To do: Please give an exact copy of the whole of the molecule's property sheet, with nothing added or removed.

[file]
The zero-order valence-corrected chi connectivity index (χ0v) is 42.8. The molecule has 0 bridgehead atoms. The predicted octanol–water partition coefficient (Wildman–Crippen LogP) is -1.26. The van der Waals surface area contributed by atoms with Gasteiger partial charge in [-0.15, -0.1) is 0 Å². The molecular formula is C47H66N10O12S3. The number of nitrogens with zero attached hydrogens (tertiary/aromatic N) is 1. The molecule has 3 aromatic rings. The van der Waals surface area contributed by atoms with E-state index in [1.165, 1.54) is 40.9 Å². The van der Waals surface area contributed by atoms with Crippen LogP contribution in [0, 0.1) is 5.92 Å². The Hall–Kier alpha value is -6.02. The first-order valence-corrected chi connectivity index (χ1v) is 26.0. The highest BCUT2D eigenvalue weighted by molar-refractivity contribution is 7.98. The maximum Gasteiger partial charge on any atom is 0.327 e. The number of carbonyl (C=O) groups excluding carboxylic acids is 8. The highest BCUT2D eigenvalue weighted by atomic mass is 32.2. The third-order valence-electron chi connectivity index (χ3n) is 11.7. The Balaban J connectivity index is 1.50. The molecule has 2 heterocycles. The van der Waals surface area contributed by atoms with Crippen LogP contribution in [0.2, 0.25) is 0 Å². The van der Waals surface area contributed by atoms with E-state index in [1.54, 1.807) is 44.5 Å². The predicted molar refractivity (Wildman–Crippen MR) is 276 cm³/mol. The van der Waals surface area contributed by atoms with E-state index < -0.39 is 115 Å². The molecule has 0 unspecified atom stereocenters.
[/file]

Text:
The zero-order valence-corrected chi connectivity index (χ0v) is 42.8. The molecule has 0 bridgehead atoms. The predicted octanol–water partition coefficient (Wildman–Crippen LogP) is -1.26. The van der Waals surface area contributed by atoms with Gasteiger partial charge in [-0.15, -0.1) is 0 Å². The molecular formula is C47H66N10O12S3. The number of nitrogens with zero attached hydrogens (tertiary/aromatic N) is 1. The molecule has 3 aromatic rings. The van der Waals surface area contributed by atoms with E-state index in [1.165, 1.54) is 40.9 Å². The van der Waals surface area contributed by atoms with Crippen LogP contribution in [0, 0.1) is 5.92 Å². The Hall–Kier alpha value is -6.02. The first-order valence-corrected chi connectivity index (χ1v) is 26.0. The highest BCUT2D eigenvalue weighted by molar-refractivity contribution is 7.98. The maximum Gasteiger partial charge on any atom is 0.327 e. The number of carbonyl (C=O) groups excluding carboxylic acids is 8. The highest BCUT2D eigenvalue weighted by atomic mass is 32.2. The third-order valence-electron chi connectivity index (χ3n) is 11.7. The Balaban J connectivity index is 1.50. The molecule has 2 heterocycles. The van der Waals surface area contributed by atoms with Crippen LogP contribution in [0.2, 0.25) is 0 Å². The van der Waals surface area contributed by atoms with E-state index in [1.54, 1.807) is 44.5 Å². The predicted molar refractivity (Wildman–Crippen MR) is 276 cm³/mol. The van der Waals surface area contributed by atoms with E-state index < -0.39 is 115 Å². The molecule has 0 unspecified atom stereocenters.